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chemical gastritis

Thursday 23 February 2012

Reactive Gastritis

The diagnosis of "chemical gastritis" or "reactive gastritis" is indicated by the finding of foveolar hyperplasia, edema, and smooth-muscle proliferation in the lamina propria, together with only normal numbers or a minor increase in chronic inflammatory cells.

Unless there is erosion, neutrophilic polymorphonuclear cells are not seen.

This histological picture suggests an etiological role for some chemical irritant or drug; indeed, the entity was first recognized in patients who had undergone a partial gastrectomy with a gastroenteric anastomosis and who had bile reflux.

Thus, the clinical information might point to a bile-associated chemical gastritis (bile reflux gastritis), whereas a history of NSAID use would indicate a NSAID-associated chemical gastritis.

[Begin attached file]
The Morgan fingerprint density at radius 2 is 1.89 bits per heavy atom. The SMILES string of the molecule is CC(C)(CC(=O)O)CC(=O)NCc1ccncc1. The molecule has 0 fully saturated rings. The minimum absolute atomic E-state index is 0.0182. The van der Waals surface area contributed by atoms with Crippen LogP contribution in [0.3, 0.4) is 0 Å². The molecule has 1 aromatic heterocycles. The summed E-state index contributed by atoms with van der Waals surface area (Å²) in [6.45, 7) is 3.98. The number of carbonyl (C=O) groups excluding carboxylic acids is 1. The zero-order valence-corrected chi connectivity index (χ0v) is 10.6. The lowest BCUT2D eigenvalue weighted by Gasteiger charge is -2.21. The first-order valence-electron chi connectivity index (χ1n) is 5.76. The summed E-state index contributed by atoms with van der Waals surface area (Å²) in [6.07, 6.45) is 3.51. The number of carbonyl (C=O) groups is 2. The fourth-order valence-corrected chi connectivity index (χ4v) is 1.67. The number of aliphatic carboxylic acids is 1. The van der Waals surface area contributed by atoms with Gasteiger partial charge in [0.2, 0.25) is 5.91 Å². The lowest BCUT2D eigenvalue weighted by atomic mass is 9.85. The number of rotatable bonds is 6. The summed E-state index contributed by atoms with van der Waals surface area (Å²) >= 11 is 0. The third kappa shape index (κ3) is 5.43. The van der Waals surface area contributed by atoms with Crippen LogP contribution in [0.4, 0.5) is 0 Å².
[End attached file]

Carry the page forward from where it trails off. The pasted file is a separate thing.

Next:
Some patients with reactive gastritis abuse alcohol, but in most no specific association can be identified.

When such changes are detected in the biopsy specimens from a patient without a suggestive history, pathologists should alert the clinician about the possibility of unrecognized NSAID use.

Although the Sydney Working party favored reactive over chemical gastritis, the Houston meeting remained divided on this issue. Some members have a strong preference for `chemical’ as the term is more explicit.

Likewise, the term gastropathy is favored by those who do not consider the mucosal reaction to be inflammatory.

The choice of terminology is not considered crucial. Wider recognition of this histological entity is much more important.

See also

- Gastritis